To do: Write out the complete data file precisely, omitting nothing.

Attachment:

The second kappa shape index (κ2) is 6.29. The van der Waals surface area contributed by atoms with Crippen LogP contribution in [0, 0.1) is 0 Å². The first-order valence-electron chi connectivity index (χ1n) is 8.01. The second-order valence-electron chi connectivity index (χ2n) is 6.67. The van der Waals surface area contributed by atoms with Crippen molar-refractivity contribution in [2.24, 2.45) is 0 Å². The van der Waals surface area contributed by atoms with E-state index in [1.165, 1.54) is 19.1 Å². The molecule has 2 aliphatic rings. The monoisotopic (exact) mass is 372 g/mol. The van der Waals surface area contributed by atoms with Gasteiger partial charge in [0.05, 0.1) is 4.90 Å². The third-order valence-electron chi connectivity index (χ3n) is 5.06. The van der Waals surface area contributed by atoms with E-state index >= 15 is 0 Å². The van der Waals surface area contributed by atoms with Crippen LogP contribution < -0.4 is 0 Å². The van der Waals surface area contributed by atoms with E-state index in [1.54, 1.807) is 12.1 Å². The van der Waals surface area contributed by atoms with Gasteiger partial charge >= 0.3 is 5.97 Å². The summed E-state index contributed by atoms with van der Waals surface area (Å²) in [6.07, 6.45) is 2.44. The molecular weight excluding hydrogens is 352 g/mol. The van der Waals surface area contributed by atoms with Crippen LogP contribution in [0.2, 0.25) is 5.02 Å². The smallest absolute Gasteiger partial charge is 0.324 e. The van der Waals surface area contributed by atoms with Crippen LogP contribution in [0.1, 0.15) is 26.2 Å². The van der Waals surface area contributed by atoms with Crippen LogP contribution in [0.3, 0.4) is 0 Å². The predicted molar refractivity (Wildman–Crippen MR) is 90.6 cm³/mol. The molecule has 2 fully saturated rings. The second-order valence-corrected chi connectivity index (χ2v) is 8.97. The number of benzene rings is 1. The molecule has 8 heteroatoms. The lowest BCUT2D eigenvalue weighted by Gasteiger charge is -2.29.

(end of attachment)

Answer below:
The second kappa shape index (κ2) is 6.29. The van der Waals surface area contributed by atoms with Crippen LogP contribution in [0, 0.1) is 0 Å². The first-order valence-electron chi connectivity index (χ1n) is 8.01. The second-order valence-electron chi connectivity index (χ2n) is 6.67. The van der Waals surface area contributed by atoms with Crippen molar-refractivity contribution in [2.24, 2.45) is 0 Å². The van der Waals surface area contributed by atoms with E-state index in [1.165, 1.54) is 19.1 Å². The molecule has 2 aliphatic rings. The monoisotopic (exact) mass is 372 g/mol. The van der Waals surface area contributed by atoms with Gasteiger partial charge in [0.05, 0.1) is 4.90 Å². The third-order valence-electron chi connectivity index (χ3n) is 5.06. The van der Waals surface area contributed by atoms with E-state index >= 15 is 0 Å². The van der Waals surface area contributed by atoms with Crippen LogP contribution < -0.4 is 0 Å². The van der Waals surface area contributed by atoms with E-state index in [1.54, 1.807) is 12.1 Å². The van der Waals surface area contributed by atoms with Gasteiger partial charge >= 0.3 is 5.97 Å². The summed E-state index contributed by atoms with van der Waals surface area (Å²) in [6.07, 6.45) is 2.44. The molecular weight excluding hydrogens is 352 g/mol. The van der Waals surface area contributed by atoms with Crippen LogP contribution in [0.2, 0.25) is 5.02 Å². The smallest absolute Gasteiger partial charge is 0.324 e. The van der Waals surface area contributed by atoms with Crippen LogP contribution in [0.1, 0.15) is 26.2 Å². The van der Waals surface area contributed by atoms with Crippen LogP contribution in [0.3, 0.4) is 0 Å². The predicted molar refractivity (Wildman–Crippen MR) is 90.6 cm³/mol. The molecule has 2 fully saturated rings. The second-order valence-corrected chi connectivity index (χ2v) is 8.97. The number of benzene rings is 1. The molecule has 8 heteroatoms. The lowest BCUT2D eigenvalue weighted by Gasteiger charge is -2.29.